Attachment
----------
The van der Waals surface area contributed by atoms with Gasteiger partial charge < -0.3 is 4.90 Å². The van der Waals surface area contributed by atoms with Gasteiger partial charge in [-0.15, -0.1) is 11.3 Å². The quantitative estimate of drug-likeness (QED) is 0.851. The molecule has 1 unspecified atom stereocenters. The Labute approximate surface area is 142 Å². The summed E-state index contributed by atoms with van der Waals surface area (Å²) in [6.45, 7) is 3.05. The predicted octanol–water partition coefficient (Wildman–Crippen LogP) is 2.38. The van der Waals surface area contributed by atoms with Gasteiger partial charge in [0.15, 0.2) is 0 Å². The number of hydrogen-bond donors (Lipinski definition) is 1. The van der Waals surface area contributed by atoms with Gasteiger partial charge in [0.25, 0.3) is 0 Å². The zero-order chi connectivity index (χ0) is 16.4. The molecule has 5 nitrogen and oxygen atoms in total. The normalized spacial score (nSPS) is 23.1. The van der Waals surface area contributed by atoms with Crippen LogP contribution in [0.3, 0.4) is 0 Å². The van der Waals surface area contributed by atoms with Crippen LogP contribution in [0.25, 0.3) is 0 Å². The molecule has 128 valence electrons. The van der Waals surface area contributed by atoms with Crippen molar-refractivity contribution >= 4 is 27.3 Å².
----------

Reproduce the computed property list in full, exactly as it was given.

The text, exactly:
The van der Waals surface area contributed by atoms with Gasteiger partial charge < -0.3 is 4.90 Å². The van der Waals surface area contributed by atoms with Gasteiger partial charge in [-0.15, -0.1) is 11.3 Å². The quantitative estimate of drug-likeness (QED) is 0.851. The molecule has 1 unspecified atom stereocenters. The Labute approximate surface area is 142 Å². The summed E-state index contributed by atoms with van der Waals surface area (Å²) in [6.45, 7) is 3.05. The predicted octanol–water partition coefficient (Wildman–Crippen LogP) is 2.38. The van der Waals surface area contributed by atoms with Gasteiger partial charge in [0.15, 0.2) is 0 Å². The number of hydrogen-bond donors (Lipinski definition) is 1. The van der Waals surface area contributed by atoms with Gasteiger partial charge in [0.25, 0.3) is 0 Å². The zero-order chi connectivity index (χ0) is 16.4. The molecule has 5 nitrogen and oxygen atoms in total. The normalized spacial score (nSPS) is 23.1. The van der Waals surface area contributed by atoms with Crippen LogP contribution in [0.3, 0.4) is 0 Å². The van der Waals surface area contributed by atoms with Crippen LogP contribution in [0.25, 0.3) is 0 Å². The molecule has 128 valence electrons. The van der Waals surface area contributed by atoms with Crippen molar-refractivity contribution >= 4 is 27.3 Å².